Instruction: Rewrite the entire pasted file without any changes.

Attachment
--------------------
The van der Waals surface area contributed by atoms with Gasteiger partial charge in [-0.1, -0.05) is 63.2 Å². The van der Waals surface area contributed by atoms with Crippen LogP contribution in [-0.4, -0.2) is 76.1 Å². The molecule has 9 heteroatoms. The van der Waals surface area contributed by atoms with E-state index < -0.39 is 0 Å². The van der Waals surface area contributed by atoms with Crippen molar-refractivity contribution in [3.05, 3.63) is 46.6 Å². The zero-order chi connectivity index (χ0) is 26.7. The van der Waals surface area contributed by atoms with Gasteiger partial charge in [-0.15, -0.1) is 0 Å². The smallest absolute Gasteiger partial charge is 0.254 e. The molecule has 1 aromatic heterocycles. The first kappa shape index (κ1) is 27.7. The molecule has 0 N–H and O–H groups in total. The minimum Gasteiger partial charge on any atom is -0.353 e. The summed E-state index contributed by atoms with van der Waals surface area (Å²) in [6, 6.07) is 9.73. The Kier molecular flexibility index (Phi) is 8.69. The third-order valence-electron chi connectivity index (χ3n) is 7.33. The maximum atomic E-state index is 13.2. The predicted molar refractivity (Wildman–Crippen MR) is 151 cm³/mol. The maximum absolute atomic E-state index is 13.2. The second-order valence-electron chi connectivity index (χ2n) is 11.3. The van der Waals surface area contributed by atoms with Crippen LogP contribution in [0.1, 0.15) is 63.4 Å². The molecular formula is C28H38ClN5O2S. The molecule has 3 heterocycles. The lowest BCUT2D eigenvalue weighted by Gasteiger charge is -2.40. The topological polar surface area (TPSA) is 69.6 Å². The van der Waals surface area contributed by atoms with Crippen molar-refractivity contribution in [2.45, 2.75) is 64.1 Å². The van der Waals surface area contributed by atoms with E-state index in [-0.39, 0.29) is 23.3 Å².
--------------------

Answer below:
The van der Waals surface area contributed by atoms with Gasteiger partial charge in [-0.1, -0.05) is 63.2 Å². The van der Waals surface area contributed by atoms with Crippen LogP contribution in [-0.4, -0.2) is 76.1 Å². The molecule has 9 heteroatoms. The van der Waals surface area contributed by atoms with E-state index < -0.39 is 0 Å². The van der Waals surface area contributed by atoms with Crippen molar-refractivity contribution in [3.05, 3.63) is 46.6 Å². The zero-order chi connectivity index (χ0) is 26.7. The van der Waals surface area contributed by atoms with Gasteiger partial charge in [-0.15, -0.1) is 0 Å². The smallest absolute Gasteiger partial charge is 0.254 e. The molecule has 1 aromatic heterocycles. The first kappa shape index (κ1) is 27.7. The molecule has 0 N–H and O–H groups in total. The minimum Gasteiger partial charge on any atom is -0.353 e. The summed E-state index contributed by atoms with van der Waals surface area (Å²) in [6, 6.07) is 9.73. The Kier molecular flexibility index (Phi) is 8.69. The third-order valence-electron chi connectivity index (χ3n) is 7.33. The maximum atomic E-state index is 13.2. The predicted molar refractivity (Wildman–Crippen MR) is 151 cm³/mol. The maximum absolute atomic E-state index is 13.2. The second-order valence-electron chi connectivity index (χ2n) is 11.3. The van der Waals surface area contributed by atoms with Crippen LogP contribution in [0.1, 0.15) is 63.4 Å². The molecular formula is C28H38ClN5O2S. The molecule has 3 heterocycles. The lowest BCUT2D eigenvalue weighted by Gasteiger charge is -2.40. The topological polar surface area (TPSA) is 69.6 Å². The van der Waals surface area contributed by atoms with Crippen molar-refractivity contribution in [2.45, 2.75) is 64.1 Å². The van der Waals surface area contributed by atoms with E-state index in [-0.39, 0.29) is 23.3 Å².